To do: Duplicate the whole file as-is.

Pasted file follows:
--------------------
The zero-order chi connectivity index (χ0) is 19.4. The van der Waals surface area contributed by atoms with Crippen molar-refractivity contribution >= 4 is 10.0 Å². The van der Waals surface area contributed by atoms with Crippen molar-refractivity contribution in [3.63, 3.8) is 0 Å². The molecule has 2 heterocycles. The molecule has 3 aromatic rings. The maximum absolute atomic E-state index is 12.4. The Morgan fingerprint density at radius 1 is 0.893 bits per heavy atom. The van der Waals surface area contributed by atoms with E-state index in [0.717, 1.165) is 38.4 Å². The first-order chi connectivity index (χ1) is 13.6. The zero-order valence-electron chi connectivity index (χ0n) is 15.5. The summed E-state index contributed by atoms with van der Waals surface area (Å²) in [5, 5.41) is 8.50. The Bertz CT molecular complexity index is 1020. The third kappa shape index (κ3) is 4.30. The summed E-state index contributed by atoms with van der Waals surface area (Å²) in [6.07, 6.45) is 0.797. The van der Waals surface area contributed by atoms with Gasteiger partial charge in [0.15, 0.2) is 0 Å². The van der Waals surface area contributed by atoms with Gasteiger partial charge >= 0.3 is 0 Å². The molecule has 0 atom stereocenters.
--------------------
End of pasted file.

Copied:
The zero-order chi connectivity index (χ0) is 19.4. The van der Waals surface area contributed by atoms with Crippen molar-refractivity contribution >= 4 is 10.0 Å². The van der Waals surface area contributed by atoms with Crippen molar-refractivity contribution in [3.63, 3.8) is 0 Å². The molecule has 2 heterocycles. The molecule has 3 aromatic rings. The maximum absolute atomic E-state index is 12.4. The Morgan fingerprint density at radius 1 is 0.893 bits per heavy atom. The van der Waals surface area contributed by atoms with E-state index in [0.717, 1.165) is 38.4 Å². The first-order chi connectivity index (χ1) is 13.6. The zero-order valence-electron chi connectivity index (χ0n) is 15.5. The summed E-state index contributed by atoms with van der Waals surface area (Å²) in [5, 5.41) is 8.50. The Bertz CT molecular complexity index is 1020. The third kappa shape index (κ3) is 4.30. The summed E-state index contributed by atoms with van der Waals surface area (Å²) in [6.07, 6.45) is 0.797. The van der Waals surface area contributed by atoms with Gasteiger partial charge in [0.15, 0.2) is 0 Å². The van der Waals surface area contributed by atoms with Gasteiger partial charge >= 0.3 is 0 Å². The molecule has 0 atom stereocenters.